Young trainers, farms come to aid of animals saved from ‘absolutely inhumane’ conditions
PRINCESS ANNE, Md. — There are many great stories about survival against the odds. Sometimes it is people who persevere through unimaginable misfortune and hardship and triumph despite overwhelming challenges. Their stories fill us with awe and respect.
At other times, it is animals that suffer setbacks and a few dedicated people step forward to nurse them back to health and nurture them to a strong future. These people also inspire admiration.
This is a story of the second type. It is about people near and far who went to extraordinary lengths to give horses a shot at a normal life.
In March 2018, more than 100 horses were rescued from terrible neglect on a Quantico, Md., farm. The sheriff who led the seizure said the starving, feral animals were held in “absolutely inhumane” conditions. More than two dozen horses were found dead at the site.
Few of the survivors had ever felt a soothing touch or taken a carrot from a friendly hand. Many were close to death and all had suffered severe neglect.
Following their liberation, many animal rescue organizations and dozens of individual volunteers nursed the animals back to health. They trained the wild horses so they could be successfully adopted. Those individuals were as close as Princess Anne and Mechanicsville, Md., and as distant as Morgantown, Ky.
Cindy Sharpley, founder of Last Chance Animal Rescue in Waldorf, Md., said her organization initially accepted 29 of the rescued horses including 19 stallions; that number increased to 35 when pregnant mares had their foals. Ultimately, transfers from other farms increased LCAR’s herd to 44.
Sharpley noted that LCAR had not been a horse rescue organization.
“We don’t do horses. We do dogs and cats. But we had just purchased a farm [El Dorado Farm, Mechanicsville, Md.] to train dogs for veterans. It was a big farm, but we didn’t have anything. A whole lot of people pitched in. Freedom Hill Horse Rescue [of Owings, Md.] was a godsend.”
Sharpley called “almost every horse rescue in the United States and there was one group that helped me. Everybody else just blew me off.”
The Maryland Fund for Horses, which Sharply described as “a small but very effective group of women” stepped up. MFFH raised money to geld the 19 Wicomico stallions.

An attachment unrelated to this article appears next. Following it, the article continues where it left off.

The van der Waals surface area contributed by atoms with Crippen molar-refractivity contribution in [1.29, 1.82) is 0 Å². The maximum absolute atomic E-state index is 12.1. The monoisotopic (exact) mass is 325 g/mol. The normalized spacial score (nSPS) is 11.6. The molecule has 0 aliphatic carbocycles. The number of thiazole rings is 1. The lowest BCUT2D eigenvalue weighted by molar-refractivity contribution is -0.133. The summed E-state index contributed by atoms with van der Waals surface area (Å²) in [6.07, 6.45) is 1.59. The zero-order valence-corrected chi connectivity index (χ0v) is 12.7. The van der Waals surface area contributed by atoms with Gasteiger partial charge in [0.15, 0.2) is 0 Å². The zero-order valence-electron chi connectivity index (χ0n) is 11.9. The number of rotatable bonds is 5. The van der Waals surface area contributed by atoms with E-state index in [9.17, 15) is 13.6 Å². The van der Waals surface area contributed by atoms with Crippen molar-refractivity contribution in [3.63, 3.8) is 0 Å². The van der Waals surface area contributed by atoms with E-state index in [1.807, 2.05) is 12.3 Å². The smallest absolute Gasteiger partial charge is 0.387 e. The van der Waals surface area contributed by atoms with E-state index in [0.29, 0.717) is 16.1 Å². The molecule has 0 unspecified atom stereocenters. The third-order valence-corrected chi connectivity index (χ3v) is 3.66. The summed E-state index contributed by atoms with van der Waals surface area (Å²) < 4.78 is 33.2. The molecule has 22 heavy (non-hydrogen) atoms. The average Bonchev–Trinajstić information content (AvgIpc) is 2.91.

In 2018 and 2019, LCAR, MFFH and Nutrena Horse Feed joined forces to host Appy Fest, so named because many of the rescued Quantico horses were Appaloosas. The event was part horse show, part competition and part adoption event.
“It was a trainer’s challenge,” explained Sharpley. “They take these horses and just work miracles with them.”
The grand champion of the first Appy Fest was Christian Embry, now 14 years old, of Morgantown, Ky.
“He took the whole thing, even over the professional adult trainers,” recalled his mother Sarah, proudly.
When the Embrys returned to Kentucky, they took four more Quantico horses with them. “The boys really had their hands full,” Sarah said.
Within three months, in addition to teaching the horses the basics of being handled and ridden, the boys taught two of the horses to pull a carriage. All four competed in Appy Fest 2019 when Christian’s brother D. J., 13, took champion the first day and reserve champion the next.
“It opened up a whole new opportunity for both my boys as trainers,” Sarah said.
Six more rescued Quantico horses accompanied the boys home in 2019. “Both boys are very serious advocates for rescue horses and they wanted these horses to have a chance for a better future,” said Sarah. Both have been rehabilitating horses since they were 8 and 9 years old.
The brothers earned Sharpley’s praise. “They’re amazing,” she said admiringly, “They really know how to treat their horses.”
D.J. and Christian are the subject of a GoFundMe drive (https://www.gofundme.com/f/yc9bxn-deserving-kids) initiated by Stephanie DuBrel of Princess Anne, Md., who witnessed their training abilities at Appy Fest.
She noted the outstanding job the boys have done with the Quantico horses “at their own expense and responsibility. I would like to give back to these two fine children,” she said.
DuBrel, whose father bred and raced standardbreds, was present during the Quantico farm seizure and initially cared for 14 of the rescued horses. She took two for training “that very quickly became three,” she said when pregnant mare Raine gave birth to Prince.
Prince is getting used to humans through the work of DuBrel’s niece, Amanda Blackford, 17, who “single handedly” rounded up some of the horses during the seizure in Quantico; She said Blackford hopes to become a veterinarian. She also was the first girl to play football – as wide receiver and safety – for Washington High School in Princess Anne where she is a junior.
Prince is a magnificent year-old colt with strong Appaloosa markings. In Blackford’s hands, he is alert, well-fed and gentle. Prince has never known the neglect and hunger suffered by his dam and her companions at the Quantico farm.